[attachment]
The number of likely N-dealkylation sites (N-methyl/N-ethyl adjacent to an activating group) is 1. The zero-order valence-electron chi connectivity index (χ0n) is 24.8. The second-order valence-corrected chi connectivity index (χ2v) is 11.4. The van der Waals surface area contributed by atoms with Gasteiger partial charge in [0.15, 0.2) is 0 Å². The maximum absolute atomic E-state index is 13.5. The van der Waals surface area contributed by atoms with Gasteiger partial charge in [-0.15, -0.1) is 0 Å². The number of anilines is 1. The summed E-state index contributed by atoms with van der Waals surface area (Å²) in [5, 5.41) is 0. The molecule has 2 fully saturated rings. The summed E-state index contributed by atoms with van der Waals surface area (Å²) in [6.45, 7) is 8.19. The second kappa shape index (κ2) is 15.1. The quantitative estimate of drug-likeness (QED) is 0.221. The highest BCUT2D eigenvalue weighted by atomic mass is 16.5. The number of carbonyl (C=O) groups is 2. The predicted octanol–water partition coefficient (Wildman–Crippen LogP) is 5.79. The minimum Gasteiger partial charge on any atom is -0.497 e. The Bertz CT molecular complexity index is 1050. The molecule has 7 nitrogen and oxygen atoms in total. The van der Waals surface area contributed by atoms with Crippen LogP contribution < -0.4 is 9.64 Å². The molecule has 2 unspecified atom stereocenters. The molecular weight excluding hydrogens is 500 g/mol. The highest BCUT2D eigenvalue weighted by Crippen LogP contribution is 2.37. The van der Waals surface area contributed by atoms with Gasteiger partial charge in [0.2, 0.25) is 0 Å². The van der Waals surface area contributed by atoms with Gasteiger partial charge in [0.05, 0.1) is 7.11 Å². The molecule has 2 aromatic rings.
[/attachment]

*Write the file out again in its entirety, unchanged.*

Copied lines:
The number of likely N-dealkylation sites (N-methyl/N-ethyl adjacent to an activating group) is 1. The zero-order valence-electron chi connectivity index (χ0n) is 24.8. The second-order valence-corrected chi connectivity index (χ2v) is 11.4. The van der Waals surface area contributed by atoms with Gasteiger partial charge in [0.15, 0.2) is 0 Å². The maximum absolute atomic E-state index is 13.5. The van der Waals surface area contributed by atoms with Gasteiger partial charge in [-0.15, -0.1) is 0 Å². The number of anilines is 1. The summed E-state index contributed by atoms with van der Waals surface area (Å²) in [5, 5.41) is 0. The molecule has 2 fully saturated rings. The summed E-state index contributed by atoms with van der Waals surface area (Å²) in [6.45, 7) is 8.19. The second kappa shape index (κ2) is 15.1. The quantitative estimate of drug-likeness (QED) is 0.221. The highest BCUT2D eigenvalue weighted by atomic mass is 16.5. The number of carbonyl (C=O) groups is 2. The predicted octanol–water partition coefficient (Wildman–Crippen LogP) is 5.79. The minimum Gasteiger partial charge on any atom is -0.497 e. The Bertz CT molecular complexity index is 1050. The molecule has 7 nitrogen and oxygen atoms in total. The van der Waals surface area contributed by atoms with Crippen LogP contribution < -0.4 is 9.64 Å². The molecule has 2 unspecified atom stereocenters. The molecular weight excluding hydrogens is 500 g/mol. The highest BCUT2D eigenvalue weighted by Crippen LogP contribution is 2.37. The van der Waals surface area contributed by atoms with Gasteiger partial charge in [0.2, 0.25) is 0 Å². The van der Waals surface area contributed by atoms with Gasteiger partial charge in [0.05, 0.1) is 7.11 Å². The molecule has 2 aromatic rings.